N16 – PERAI
Changing lives, touching others
An academician for most of his career, he shocked many when he wanted to enter politics. As a political science lecturer, politics was not something new to Professor Ramasamy who is now Penang Deputy Chief Minister II.
After spending 26 years in lecture halls, he got to know politicians including Lim Kit Siang, V. David and P. Patto. He attended functions organized by the DAP as a keen observer.
He risked his employment many times by associating himself with DAP, his employers warned him repeatedly about his involvement with opposition politicians. Deep down inside, Ramasamy knew that the BN government was failing the people of Malaysia. He knew that something had to be done.
Privately, he thought about a quiet retirement after leaving the classroom. It was a reward after a fulfilling career. Fate would have other plans for him.
After landing a lucrative research job in Singapore, he was asked to return to Malaysia to contest as a candidate in the 12th General Election. Ramasamy thought long and hard about what this would mean for himself and his family. Entering Malaysian politics would change his life completely.
“I was the sole breadwinner of the family, it was a big risk but I had to do something. I knew by resigning, if I lost the elections, I would have nothing left,” he says.
Naturally, feeling insecure was expected. After all, the Penang State Assembly had only one opposition MP at that time. No one in their right mind would think that DAP would make much of an impact in the 2008 elections. Many people remarked that joining DAP was a ‘lost cause’ after so many electoral failures.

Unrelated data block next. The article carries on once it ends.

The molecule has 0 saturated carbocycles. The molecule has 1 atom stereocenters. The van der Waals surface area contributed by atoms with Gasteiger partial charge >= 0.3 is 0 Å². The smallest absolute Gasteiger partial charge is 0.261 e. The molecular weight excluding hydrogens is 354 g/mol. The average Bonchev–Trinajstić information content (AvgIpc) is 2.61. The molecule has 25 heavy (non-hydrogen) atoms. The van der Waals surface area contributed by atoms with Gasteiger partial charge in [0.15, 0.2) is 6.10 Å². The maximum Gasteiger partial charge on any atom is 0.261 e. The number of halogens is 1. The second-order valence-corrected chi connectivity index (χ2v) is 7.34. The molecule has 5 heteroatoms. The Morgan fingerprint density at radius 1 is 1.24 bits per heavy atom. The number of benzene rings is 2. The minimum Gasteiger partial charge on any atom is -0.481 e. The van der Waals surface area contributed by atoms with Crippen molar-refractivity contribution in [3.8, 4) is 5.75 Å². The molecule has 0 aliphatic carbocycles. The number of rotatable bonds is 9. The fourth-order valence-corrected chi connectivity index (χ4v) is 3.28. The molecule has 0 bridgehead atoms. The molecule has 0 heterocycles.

“I guess all we wanted was to deny BN their customary two thirds majority in the Penang State Assembly. I didn’t think I could win my own seat,” Ramasamy recalls.
The March 8 elections made history, not just because of the gains by PR, but also the gains by the Malaysian Indian community. Ramasamy was appointed Penang’s first ever Deputy Chief Minister II. This is the highest position ever held by a Malaysian of Indian heritage in Penang or any other Malaysian state. In Perak, Sivakumar was the first Malaysian Indian to become Speaker of the Perak State Assembly. DAP had replaced MIC as the party with the highest number of Malaysian Indian Members of Parliament.
Ramasamy doesn’t think too highly of his political rivals in the MIC. “MIC is a total ineffective party under the control of UMNO. I give credit to HINDRAF as it was an eye-opener to the Indian community of Malaysia to rise up for their rights and not be fooled by MIC anymore.” Ramasamy says.
As the Deputy Chief Minister II of Penang, Ramasamy had to look beyond his constituencies and into the welfare of all Penangites regardless of race or religion. BN had other plans however, and exploited many issues along racial lines and using racial overtones. The Kampung Buah Pala issue comes to mind, where accusations were thrown against the PR state government. In fact, Kampung Buah Pala residents are getting double storey terrace houses estimated to be worth RM 750, 000. This compensation has now become a role model for many other relocation claims.
“I was in Sarawak during their recent State Elections and believe me when I say that the people there look at Penang with hope and they want change as well. Penang has risen to be the beacon of light for the rest of Malaysia to look upon and it has given hope to Malaysians that good governance can be achieved,” Ramasamy says.
Ramasamy could have had a quiet retirement after his long academic career to spend time with his family, but he realized that Malaysians must stand for what is right.